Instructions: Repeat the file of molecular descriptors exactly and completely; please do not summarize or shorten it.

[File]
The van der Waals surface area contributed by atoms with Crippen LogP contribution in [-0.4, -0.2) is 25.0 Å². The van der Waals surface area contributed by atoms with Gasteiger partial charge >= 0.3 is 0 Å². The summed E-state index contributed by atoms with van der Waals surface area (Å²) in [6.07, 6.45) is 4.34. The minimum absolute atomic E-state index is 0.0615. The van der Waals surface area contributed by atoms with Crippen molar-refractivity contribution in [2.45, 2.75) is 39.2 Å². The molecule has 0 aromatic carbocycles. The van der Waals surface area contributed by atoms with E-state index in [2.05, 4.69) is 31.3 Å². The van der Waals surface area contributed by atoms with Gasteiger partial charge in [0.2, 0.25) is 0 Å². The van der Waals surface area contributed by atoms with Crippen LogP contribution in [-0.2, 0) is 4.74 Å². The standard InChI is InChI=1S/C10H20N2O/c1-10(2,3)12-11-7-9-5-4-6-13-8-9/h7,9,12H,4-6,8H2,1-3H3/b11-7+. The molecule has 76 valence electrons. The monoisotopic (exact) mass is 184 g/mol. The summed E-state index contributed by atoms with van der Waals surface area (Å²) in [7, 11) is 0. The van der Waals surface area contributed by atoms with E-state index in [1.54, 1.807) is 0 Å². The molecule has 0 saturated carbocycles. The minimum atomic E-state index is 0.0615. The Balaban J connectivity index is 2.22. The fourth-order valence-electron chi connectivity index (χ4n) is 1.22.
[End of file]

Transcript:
The van der Waals surface area contributed by atoms with Crippen LogP contribution in [-0.4, -0.2) is 25.0 Å². The van der Waals surface area contributed by atoms with Gasteiger partial charge >= 0.3 is 0 Å². The summed E-state index contributed by atoms with van der Waals surface area (Å²) in [6.07, 6.45) is 4.34. The minimum absolute atomic E-state index is 0.0615. The van der Waals surface area contributed by atoms with Crippen molar-refractivity contribution in [2.45, 2.75) is 39.2 Å². The molecule has 0 aromatic carbocycles. The van der Waals surface area contributed by atoms with E-state index in [2.05, 4.69) is 31.3 Å². The van der Waals surface area contributed by atoms with Gasteiger partial charge in [0.2, 0.25) is 0 Å². The van der Waals surface area contributed by atoms with Crippen LogP contribution in [-0.2, 0) is 4.74 Å². The standard InChI is InChI=1S/C10H20N2O/c1-10(2,3)12-11-7-9-5-4-6-13-8-9/h7,9,12H,4-6,8H2,1-3H3/b11-7+. The molecule has 76 valence electrons. The monoisotopic (exact) mass is 184 g/mol. The summed E-state index contributed by atoms with van der Waals surface area (Å²) in [7, 11) is 0. The van der Waals surface area contributed by atoms with E-state index in [1.54, 1.807) is 0 Å². The molecule has 0 saturated carbocycles. The minimum atomic E-state index is 0.0615. The Balaban J connectivity index is 2.22. The fourth-order valence-electron chi connectivity index (χ4n) is 1.22.